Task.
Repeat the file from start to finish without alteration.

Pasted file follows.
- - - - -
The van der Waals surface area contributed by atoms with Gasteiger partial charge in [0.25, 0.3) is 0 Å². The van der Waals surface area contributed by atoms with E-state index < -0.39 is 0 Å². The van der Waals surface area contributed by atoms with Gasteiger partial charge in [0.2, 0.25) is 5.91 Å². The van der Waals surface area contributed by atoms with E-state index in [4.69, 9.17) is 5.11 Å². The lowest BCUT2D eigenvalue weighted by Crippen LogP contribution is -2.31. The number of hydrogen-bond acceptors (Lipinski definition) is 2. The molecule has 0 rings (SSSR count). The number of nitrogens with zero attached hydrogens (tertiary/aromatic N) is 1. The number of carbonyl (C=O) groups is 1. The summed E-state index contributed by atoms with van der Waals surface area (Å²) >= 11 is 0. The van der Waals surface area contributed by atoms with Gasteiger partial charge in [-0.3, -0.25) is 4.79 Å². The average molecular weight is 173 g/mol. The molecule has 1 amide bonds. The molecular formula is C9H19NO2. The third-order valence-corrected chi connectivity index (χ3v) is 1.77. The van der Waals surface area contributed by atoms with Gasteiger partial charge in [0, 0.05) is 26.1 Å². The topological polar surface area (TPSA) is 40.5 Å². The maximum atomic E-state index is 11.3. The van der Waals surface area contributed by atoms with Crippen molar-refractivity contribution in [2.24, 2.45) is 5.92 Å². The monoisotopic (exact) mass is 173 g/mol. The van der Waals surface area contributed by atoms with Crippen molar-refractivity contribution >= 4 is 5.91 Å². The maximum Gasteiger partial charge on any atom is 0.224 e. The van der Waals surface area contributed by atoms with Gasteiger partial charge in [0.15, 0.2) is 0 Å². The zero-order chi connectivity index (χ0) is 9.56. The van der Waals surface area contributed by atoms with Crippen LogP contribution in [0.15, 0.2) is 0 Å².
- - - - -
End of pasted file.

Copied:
The van der Waals surface area contributed by atoms with Gasteiger partial charge in [0.25, 0.3) is 0 Å². The van der Waals surface area contributed by atoms with E-state index < -0.39 is 0 Å². The van der Waals surface area contributed by atoms with Gasteiger partial charge in [0.2, 0.25) is 5.91 Å². The van der Waals surface area contributed by atoms with E-state index in [4.69, 9.17) is 5.11 Å². The lowest BCUT2D eigenvalue weighted by Crippen LogP contribution is -2.31. The number of hydrogen-bond acceptors (Lipinski definition) is 2. The molecule has 0 rings (SSSR count). The number of nitrogens with zero attached hydrogens (tertiary/aromatic N) is 1. The number of carbonyl (C=O) groups is 1. The summed E-state index contributed by atoms with van der Waals surface area (Å²) >= 11 is 0. The van der Waals surface area contributed by atoms with Gasteiger partial charge in [-0.3, -0.25) is 4.79 Å². The average molecular weight is 173 g/mol. The molecule has 1 amide bonds. The molecular formula is C9H19NO2. The third-order valence-corrected chi connectivity index (χ3v) is 1.77. The van der Waals surface area contributed by atoms with Gasteiger partial charge in [0, 0.05) is 26.1 Å². The topological polar surface area (TPSA) is 40.5 Å². The maximum atomic E-state index is 11.3. The van der Waals surface area contributed by atoms with Crippen molar-refractivity contribution in [2.24, 2.45) is 5.92 Å². The monoisotopic (exact) mass is 173 g/mol. The van der Waals surface area contributed by atoms with Crippen molar-refractivity contribution >= 4 is 5.91 Å². The maximum Gasteiger partial charge on any atom is 0.224 e. The van der Waals surface area contributed by atoms with Gasteiger partial charge in [0.15, 0.2) is 0 Å². The zero-order chi connectivity index (χ0) is 9.56. The van der Waals surface area contributed by atoms with Crippen LogP contribution in [0.15, 0.2) is 0 Å².